Botswana — Compensation for destruction caused by problem animals should be increased if the government is serious about poverty alleviation says Boteti North MP Slumber Tsogwane.
Tsogwane was contributing to the debate on the budget of the Ministry of Environment, Wildlife and Tourism in Parliament on Monday.
Tsogwane told Parliament that wild animals in his constituency often destroy boreholes drilled by farmers, saying the compensation was too little to enable the farmers re-drill destroyed boreholes.
Therefore, he said, if the government was serious about alleviating poverty, it should pay compensation that could enable the people whose property has been destroyed to acquire it again.
Tsogwane also called on the ministry to address the issue of fire breaks in parks and game reserves because in good years, they were vulnerable to veld fires.
Sheila Tlou, the minister of health, encouraged the ministry to promote the processing of veld plants in Botswana.
We have to educate our people on processing and storage of veld products, she said. Tlou said the ministry should ensure that phane was harvested by experienced citizens instead of outsiders so that it did not go extinct.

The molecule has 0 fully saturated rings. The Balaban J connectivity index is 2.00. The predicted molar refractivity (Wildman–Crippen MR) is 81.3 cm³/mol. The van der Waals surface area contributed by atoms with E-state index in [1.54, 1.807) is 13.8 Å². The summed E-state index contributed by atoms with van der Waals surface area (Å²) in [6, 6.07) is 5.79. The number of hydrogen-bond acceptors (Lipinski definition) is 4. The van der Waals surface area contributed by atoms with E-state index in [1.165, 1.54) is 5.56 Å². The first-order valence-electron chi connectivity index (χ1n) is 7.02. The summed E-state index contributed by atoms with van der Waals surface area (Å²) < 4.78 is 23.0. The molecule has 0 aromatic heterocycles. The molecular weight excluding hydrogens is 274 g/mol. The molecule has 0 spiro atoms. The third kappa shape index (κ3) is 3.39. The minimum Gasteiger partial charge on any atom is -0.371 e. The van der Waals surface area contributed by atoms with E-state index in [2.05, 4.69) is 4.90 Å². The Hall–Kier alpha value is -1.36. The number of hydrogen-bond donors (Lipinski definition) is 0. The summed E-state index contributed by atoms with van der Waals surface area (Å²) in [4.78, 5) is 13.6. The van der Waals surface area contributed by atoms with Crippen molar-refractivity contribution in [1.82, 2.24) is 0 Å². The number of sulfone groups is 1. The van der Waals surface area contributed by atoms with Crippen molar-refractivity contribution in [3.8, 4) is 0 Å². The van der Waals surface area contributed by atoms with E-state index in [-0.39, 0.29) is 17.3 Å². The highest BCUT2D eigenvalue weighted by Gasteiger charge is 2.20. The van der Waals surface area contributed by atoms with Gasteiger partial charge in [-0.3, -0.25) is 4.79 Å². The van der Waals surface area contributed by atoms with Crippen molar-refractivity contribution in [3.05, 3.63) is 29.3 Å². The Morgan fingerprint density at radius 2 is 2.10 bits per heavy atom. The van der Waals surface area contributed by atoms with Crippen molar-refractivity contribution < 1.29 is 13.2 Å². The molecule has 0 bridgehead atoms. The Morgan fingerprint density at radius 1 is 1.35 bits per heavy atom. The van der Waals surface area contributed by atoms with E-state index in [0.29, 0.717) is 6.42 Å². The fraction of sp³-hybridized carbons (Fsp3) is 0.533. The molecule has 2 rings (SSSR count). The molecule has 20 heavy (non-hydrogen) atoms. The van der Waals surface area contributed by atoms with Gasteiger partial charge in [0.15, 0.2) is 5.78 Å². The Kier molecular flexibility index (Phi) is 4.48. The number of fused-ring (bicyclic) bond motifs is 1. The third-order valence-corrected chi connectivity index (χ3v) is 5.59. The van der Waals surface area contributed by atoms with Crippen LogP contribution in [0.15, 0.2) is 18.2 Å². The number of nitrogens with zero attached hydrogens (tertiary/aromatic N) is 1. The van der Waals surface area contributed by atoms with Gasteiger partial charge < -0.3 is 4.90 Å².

Bobirwas Shaw Kgati pleaded with Minister Mokailato look into the issue of poor accommodation in farms, and called for more information on the proposed transfrontier park between Botswana, South Africa and Zimbabwe and how it would benefit Babirwa.
Kgati suggested that a wildlife training institute be established in Bobirwa because it is the second largest tourism area after Maun.
He also called for signboards to be mounted on the roads to direct tourists to the tourist centres.
Ronald Ridge of Maun West said the wildlife training institute in Maun could cater for the southern Africa region.
Responding to MPs requests, environment wildlife and tourism minister Kitso Mokaila urged MPs to take the lead in educating their communities to coexist with the wildlife resources in their areas.
Mokaila told the legislators that the ministry was undergoing transformation and faced with sensitive issues to tackle.
He said the fact that the Department of Wildlife and National Parks has set aside its camps to be used by citizens as tourism ventures bears testimony that the ministry was serious about empowering Batswana.
He explained that tourism was a form of lifestyle and those who choose to engage in it must do it full time rather than on a part time basis.
Mokaila pointed out that his ministry was negotiating with interested companies to set up a much bigger golf course in Botswana to boost the tourism industry.
On wildlife, Mokaila told Parliament that the department was experiencing shortage of personnel but has engaged the Botswana Defence Force to train some of its employees in areas such as flying aeroplanes to improve service in the department.